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Can you use any compiler, assembler, etc to output code directly for the processor and not for an executable file specific to an OS? How do you determine if you are outputting for an executable for an OS or directly for a processor?

Are the instructions/code part in an exe file the same as the ones executed by the processor, or does the OS interpret and modify them?

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Last Post by rubberman
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I think this is a simple no. For example if I compile my C# code the exe is not "machine code" entirely. The .net clr is fired up to run the C# byte code. That's not a bad thing.

But since the clr is not an OS the answer is again no.

If I were to change your question to assembler then you get machine code that executes without such overhead. And then again, to do most useful things we would make calls to BIOS or OS so we could be back to no as those could use some sort of interpreter.

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You might find the Object File page of the OS Dev wiki helpful here. To sum up, while it is possible to generate a pure executable image from code under some circumstances, it is extremely unusual to do so. No current OS would normally allow that to be done, especially since almost any code would need to link to some kind of library, or make a system call of some kind.

Edited by Schol-R-LEA

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The question seems a bit muddled. Almost all programs run directly on the processor, but the operating system does a lot of the heavy listing for them. Generally speaking the only program which:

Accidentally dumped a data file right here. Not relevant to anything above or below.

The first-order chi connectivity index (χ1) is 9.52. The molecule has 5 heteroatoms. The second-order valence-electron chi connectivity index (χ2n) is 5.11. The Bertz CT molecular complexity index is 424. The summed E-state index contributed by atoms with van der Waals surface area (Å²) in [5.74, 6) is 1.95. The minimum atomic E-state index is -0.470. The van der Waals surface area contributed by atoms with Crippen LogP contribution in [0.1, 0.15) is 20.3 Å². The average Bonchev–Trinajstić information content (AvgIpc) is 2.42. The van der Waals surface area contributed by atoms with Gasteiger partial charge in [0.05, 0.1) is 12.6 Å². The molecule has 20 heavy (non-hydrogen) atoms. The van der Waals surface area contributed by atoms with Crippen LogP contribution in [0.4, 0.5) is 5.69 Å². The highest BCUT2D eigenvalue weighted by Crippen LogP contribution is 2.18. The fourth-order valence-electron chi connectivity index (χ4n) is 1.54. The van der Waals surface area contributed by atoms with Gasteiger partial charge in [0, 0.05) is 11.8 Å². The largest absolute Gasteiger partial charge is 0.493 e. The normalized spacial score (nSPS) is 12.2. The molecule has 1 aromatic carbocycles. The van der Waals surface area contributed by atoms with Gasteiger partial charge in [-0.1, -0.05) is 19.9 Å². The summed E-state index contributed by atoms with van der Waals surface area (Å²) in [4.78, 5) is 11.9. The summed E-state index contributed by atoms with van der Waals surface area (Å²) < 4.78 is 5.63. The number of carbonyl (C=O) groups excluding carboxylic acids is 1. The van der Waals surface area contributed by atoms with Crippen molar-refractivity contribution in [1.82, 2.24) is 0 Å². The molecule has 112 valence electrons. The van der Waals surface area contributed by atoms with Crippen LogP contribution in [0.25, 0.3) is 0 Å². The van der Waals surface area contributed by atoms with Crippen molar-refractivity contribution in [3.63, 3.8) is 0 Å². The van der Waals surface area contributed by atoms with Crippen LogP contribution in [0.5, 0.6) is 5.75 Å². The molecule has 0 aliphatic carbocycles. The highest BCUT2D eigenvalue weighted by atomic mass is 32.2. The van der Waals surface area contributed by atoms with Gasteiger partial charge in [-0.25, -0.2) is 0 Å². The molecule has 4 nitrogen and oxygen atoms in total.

a.) Is not loaded by the operating system, and
b.) Makes no use of operating system services,

is the operating system itself. The main differences between operating system code and application programs are:

a.) The operating system has to do absolutely everything for itself - such as putting individual pixels on the screen when it wants to display some text, and
b.) It has some special machine instructions available to it, which applications are not allowed to use.

Some compilers, such as gcc, have an option which will allow you to generate operation system independent code, but that option is no real use unless you are yourself writing either an OS, or some kind of embedded software.

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You would most likely need to use assembly language to do this, but if you want to perform meaningful I/O, then you still need OS or BIOS support. IE, you might be able to invoke BIOS interrupts to do things like read/write bits to various I/O ports. This is what the OS does for you, since it is a LOT of work to do yourself. Read the Linux system source code, or for something a bit simpler, Minix (what Linus used to learn OS coding). There are a number of good books on the subject (none particularly inexpensive), and some may be available free on the internet. Time for you to do some Google searching I think.

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